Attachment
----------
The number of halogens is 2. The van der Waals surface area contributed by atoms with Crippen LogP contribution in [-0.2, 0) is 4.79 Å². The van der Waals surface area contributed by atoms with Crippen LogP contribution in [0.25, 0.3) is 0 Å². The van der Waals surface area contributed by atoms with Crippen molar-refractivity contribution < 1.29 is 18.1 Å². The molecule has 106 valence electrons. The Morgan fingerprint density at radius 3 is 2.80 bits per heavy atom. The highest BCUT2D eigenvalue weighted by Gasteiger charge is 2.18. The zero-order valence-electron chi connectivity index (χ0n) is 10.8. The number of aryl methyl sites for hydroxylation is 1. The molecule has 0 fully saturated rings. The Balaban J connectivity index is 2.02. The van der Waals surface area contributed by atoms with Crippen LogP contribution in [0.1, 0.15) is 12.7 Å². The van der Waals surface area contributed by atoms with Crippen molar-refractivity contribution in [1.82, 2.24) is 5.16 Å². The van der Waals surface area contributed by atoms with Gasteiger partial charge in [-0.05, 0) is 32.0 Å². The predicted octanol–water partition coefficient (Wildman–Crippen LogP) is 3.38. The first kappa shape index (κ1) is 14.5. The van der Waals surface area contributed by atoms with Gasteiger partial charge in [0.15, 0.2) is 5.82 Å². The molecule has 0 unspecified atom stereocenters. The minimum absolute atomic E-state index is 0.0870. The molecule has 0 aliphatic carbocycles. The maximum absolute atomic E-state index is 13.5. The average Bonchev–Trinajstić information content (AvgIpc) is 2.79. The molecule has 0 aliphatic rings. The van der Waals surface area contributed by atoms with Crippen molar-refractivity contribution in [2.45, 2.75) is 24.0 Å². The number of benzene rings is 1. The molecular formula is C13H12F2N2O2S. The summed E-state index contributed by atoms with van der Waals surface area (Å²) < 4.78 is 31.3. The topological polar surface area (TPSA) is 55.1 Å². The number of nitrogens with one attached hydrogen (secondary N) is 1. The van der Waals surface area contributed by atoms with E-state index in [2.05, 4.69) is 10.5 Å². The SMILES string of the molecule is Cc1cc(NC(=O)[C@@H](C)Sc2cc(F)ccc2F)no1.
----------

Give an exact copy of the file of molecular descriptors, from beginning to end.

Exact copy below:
The number of halogens is 2. The van der Waals surface area contributed by atoms with Crippen LogP contribution in [-0.2, 0) is 4.79 Å². The van der Waals surface area contributed by atoms with Crippen LogP contribution in [0.25, 0.3) is 0 Å². The van der Waals surface area contributed by atoms with Crippen molar-refractivity contribution < 1.29 is 18.1 Å². The molecule has 106 valence electrons. The Morgan fingerprint density at radius 3 is 2.80 bits per heavy atom. The highest BCUT2D eigenvalue weighted by Gasteiger charge is 2.18. The zero-order valence-electron chi connectivity index (χ0n) is 10.8. The number of aryl methyl sites for hydroxylation is 1. The molecule has 0 fully saturated rings. The Balaban J connectivity index is 2.02. The van der Waals surface area contributed by atoms with Crippen LogP contribution in [0.1, 0.15) is 12.7 Å². The van der Waals surface area contributed by atoms with Crippen molar-refractivity contribution in [1.82, 2.24) is 5.16 Å². The van der Waals surface area contributed by atoms with Gasteiger partial charge in [-0.05, 0) is 32.0 Å². The predicted octanol–water partition coefficient (Wildman–Crippen LogP) is 3.38. The first kappa shape index (κ1) is 14.5. The van der Waals surface area contributed by atoms with Gasteiger partial charge in [0.15, 0.2) is 5.82 Å². The molecule has 0 unspecified atom stereocenters. The minimum absolute atomic E-state index is 0.0870. The molecule has 0 aliphatic carbocycles. The maximum absolute atomic E-state index is 13.5. The average Bonchev–Trinajstić information content (AvgIpc) is 2.79. The molecule has 0 aliphatic rings. The van der Waals surface area contributed by atoms with Crippen molar-refractivity contribution in [2.45, 2.75) is 24.0 Å². The number of benzene rings is 1. The molecular formula is C13H12F2N2O2S. The summed E-state index contributed by atoms with van der Waals surface area (Å²) < 4.78 is 31.3. The topological polar surface area (TPSA) is 55.1 Å². The number of nitrogens with one attached hydrogen (secondary N) is 1. The van der Waals surface area contributed by atoms with E-state index in [2.05, 4.69) is 10.5 Å². The SMILES string of the molecule is Cc1cc(NC(=O)[C@@H](C)Sc2cc(F)ccc2F)no1.